Congressman John Garamendi, D-Waltnut Grove, paid a visit to Marysville on Friday to host a town hall so he could hear from his Mid-Valley constituents. Many topics were brought up for discussion, but one of the most animated subjects involved relations with North Korea – or more specifically, if the United States has a plan in case nuclear energy wipes out wireless communication.

“I’ve been working with the Armed Services Committee on this issue,” Garamendi said. “The U.S. has to develop a backup to the GPS system in case this happens. It’s a very important topic in national security.”

Cellphones operate using the GPS system, which is located on a satellite. If this system were to fail, even ATM machines would be inaccessible, according to Garamendi.

“I’m working with Congress to develop a solution,” Garamendi said. “We’re considering bringing back the Moran radio system as a backup. Some towers still exist. If it’s successful, Samsung will put a second chip in their phones that will allow them to switch to this system in emergencies.”

Other town hall concerns

On a more local level, Congressman John Garamendi promised a Live Oak woman he would investigate whether trains were operating legally within the town. The woman was concerned the trains were traveling too fast – allegedly 70 mph – through Live Oak.

“If that’s the case, it’s definitely a safety issue,” Garamendi said. “I’ll check in and see what’s going on.”

In national terms, Garamendi told those in attendance at the Marysville town hall that he opposes President Donald Trump’s border wall, and he wants to work with the federal government to find an amicable solution for undocumented immigrants.

“These people have made their lives here, they’re part of our community,” Garamendi said. “Are we going to turn them out just because they don’t have the paperwork? We would lose out on a lot of workers, and families would be torn apart.”

Garamendi told the audience he would like to see undocumented residents become citizens. He hopes to work with his colleagues to devise a plan to make the path to citizenship more accessible. Not everyone in attendance was supportive of the idea, but Garamendi encouraged them to consider the issue from the point of view of families affected by current immigration policies.

“This affects every culture, not just Mexicans,” he said. “People’s lives are being determined by these laws. Don’t buy into the ‘us versus them’ ideology; some of the world’s greatest atrocities started with that mindset.”

Nielsen’s marijuana       packaging bill gains support

Senator Jim Nielsen (R-Tehama) is concerned children will unwittingly consume marijuana once it becomes legal in the state on Jan. 1, 2018. To prevent cannabis companies from marketing to people under 21, Nielsen introduced a bill, SB 663, that sets strict guidelines on how these products are packaged and advertised.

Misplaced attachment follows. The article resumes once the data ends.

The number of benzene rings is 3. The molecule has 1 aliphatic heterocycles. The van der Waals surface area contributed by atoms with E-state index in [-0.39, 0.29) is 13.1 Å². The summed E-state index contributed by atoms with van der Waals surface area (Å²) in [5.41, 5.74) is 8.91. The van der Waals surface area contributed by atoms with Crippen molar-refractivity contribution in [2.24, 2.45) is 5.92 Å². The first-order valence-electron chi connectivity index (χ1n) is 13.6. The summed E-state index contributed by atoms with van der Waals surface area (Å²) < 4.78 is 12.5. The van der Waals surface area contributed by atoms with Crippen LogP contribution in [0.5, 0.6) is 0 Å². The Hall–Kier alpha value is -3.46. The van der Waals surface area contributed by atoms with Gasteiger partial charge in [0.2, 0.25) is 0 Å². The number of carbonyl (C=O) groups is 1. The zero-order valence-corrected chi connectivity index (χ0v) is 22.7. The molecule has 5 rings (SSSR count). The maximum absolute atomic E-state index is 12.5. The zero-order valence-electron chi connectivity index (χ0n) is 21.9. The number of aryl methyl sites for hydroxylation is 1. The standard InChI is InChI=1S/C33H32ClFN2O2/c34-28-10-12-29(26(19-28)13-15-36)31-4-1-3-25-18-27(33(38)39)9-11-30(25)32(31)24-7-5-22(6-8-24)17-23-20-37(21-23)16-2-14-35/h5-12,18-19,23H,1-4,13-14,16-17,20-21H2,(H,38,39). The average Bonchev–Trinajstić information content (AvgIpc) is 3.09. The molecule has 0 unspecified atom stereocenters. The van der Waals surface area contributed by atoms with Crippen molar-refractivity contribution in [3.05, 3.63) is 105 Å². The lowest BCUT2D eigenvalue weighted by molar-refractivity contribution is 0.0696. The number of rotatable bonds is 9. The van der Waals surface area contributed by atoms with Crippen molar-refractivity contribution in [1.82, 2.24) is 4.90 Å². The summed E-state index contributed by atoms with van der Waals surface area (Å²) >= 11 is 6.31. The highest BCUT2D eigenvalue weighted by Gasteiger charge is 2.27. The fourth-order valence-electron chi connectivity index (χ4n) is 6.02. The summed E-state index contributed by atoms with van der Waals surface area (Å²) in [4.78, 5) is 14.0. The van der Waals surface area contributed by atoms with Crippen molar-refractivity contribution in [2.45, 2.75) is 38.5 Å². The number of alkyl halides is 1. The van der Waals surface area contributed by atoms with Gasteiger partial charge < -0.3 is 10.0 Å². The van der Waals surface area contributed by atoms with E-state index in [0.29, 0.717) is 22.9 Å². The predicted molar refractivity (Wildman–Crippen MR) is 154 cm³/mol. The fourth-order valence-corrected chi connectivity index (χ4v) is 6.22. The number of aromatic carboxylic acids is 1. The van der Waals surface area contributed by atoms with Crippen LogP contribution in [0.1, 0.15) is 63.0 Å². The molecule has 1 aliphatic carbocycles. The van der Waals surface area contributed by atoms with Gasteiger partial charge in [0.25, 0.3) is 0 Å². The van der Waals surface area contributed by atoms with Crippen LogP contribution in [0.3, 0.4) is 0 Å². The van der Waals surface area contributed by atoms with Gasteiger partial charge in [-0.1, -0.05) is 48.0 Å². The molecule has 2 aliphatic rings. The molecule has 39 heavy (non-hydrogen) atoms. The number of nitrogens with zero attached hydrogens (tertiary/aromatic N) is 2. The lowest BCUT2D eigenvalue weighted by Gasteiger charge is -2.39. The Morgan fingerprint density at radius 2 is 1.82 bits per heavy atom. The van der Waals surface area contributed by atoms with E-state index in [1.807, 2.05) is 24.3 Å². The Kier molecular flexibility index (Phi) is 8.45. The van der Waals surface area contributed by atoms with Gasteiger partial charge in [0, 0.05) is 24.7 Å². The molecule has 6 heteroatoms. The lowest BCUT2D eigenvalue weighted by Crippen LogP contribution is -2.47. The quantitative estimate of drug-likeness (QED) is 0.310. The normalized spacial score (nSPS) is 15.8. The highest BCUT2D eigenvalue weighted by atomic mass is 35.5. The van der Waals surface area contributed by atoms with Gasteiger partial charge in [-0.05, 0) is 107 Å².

“Studies have shown the dangers that accidental marijuana ingestion poses to young children,” Nielsen said in a press release. “This measure will prevent marijuana from being packaged to attract children.”

The bill prevents any pictures of cannabis-laced baked goods or snacks from being featured on packaging. Containers cannot mimic the designs of non-marijuana snacks, or feature cartoons and wording that appeals directly to youth. Nielsen believes these measures will prevent kids from accidentally consuming cannabis; his bill has received support from regional governments and law enforcement.

“Young children in Colorado are facing a dramatic exposure to marijuana. We do not yet know the full impact of these products on the developing brain of a child. That is why it is so important to keep these products out of the hands of minors,” said Roseville Vice Mayor Bonnie Gore.

Law enforcement officials in Placer County are enthusiastic about the measure, and echo Nielsen’s idea that it will help keep marijuana from children.

“We encourage the governor to sign Senator Nielsen’s proposal into law,” said Placer County Sheriff Devon Bell. “Marijuana is already a major problem facing Placer County. This law will reduce any ambiguity in current child safety measures in relation to marijuana.”

Some public officials are concerned about legalization in general because it’s new territory.

“The marijuana industry is new and creates many challenges,” said Scott Owens, Placer County district attorney. “Currently, there are insufficient tools to protect children. Sen. Nielsen’s measure will help keep these dangerous products out of the hands of children.”

As of yet, Nielsen’s bill has not been signed into law.

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